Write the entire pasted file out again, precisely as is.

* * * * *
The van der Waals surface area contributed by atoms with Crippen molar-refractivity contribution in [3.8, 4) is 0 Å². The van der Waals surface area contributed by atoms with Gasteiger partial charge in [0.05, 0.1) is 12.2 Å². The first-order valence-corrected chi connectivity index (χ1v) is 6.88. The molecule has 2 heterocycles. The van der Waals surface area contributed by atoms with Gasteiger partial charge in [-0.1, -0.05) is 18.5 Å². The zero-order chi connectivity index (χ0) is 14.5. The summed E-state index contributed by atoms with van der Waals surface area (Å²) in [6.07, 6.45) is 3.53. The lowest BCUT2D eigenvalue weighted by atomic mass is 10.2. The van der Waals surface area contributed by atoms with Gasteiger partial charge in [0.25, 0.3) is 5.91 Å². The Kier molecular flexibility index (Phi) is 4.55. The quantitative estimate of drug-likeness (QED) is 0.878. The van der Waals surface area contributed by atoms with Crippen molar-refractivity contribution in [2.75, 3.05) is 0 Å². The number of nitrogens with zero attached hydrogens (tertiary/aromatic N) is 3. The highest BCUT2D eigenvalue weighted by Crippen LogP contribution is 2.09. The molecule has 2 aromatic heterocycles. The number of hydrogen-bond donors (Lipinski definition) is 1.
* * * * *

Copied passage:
The van der Waals surface area contributed by atoms with Crippen molar-refractivity contribution in [3.8, 4) is 0 Å². The van der Waals surface area contributed by atoms with Gasteiger partial charge in [0.05, 0.1) is 12.2 Å². The first-order valence-corrected chi connectivity index (χ1v) is 6.88. The molecule has 2 heterocycles. The van der Waals surface area contributed by atoms with Gasteiger partial charge in [-0.1, -0.05) is 18.5 Å². The zero-order chi connectivity index (χ0) is 14.5. The summed E-state index contributed by atoms with van der Waals surface area (Å²) in [6.07, 6.45) is 3.53. The lowest BCUT2D eigenvalue weighted by atomic mass is 10.2. The van der Waals surface area contributed by atoms with Gasteiger partial charge in [0.25, 0.3) is 5.91 Å². The Kier molecular flexibility index (Phi) is 4.55. The quantitative estimate of drug-likeness (QED) is 0.878. The van der Waals surface area contributed by atoms with Crippen molar-refractivity contribution in [2.75, 3.05) is 0 Å². The number of nitrogens with zero attached hydrogens (tertiary/aromatic N) is 3. The highest BCUT2D eigenvalue weighted by Crippen LogP contribution is 2.09. The molecule has 2 aromatic heterocycles. The number of hydrogen-bond donors (Lipinski definition) is 1.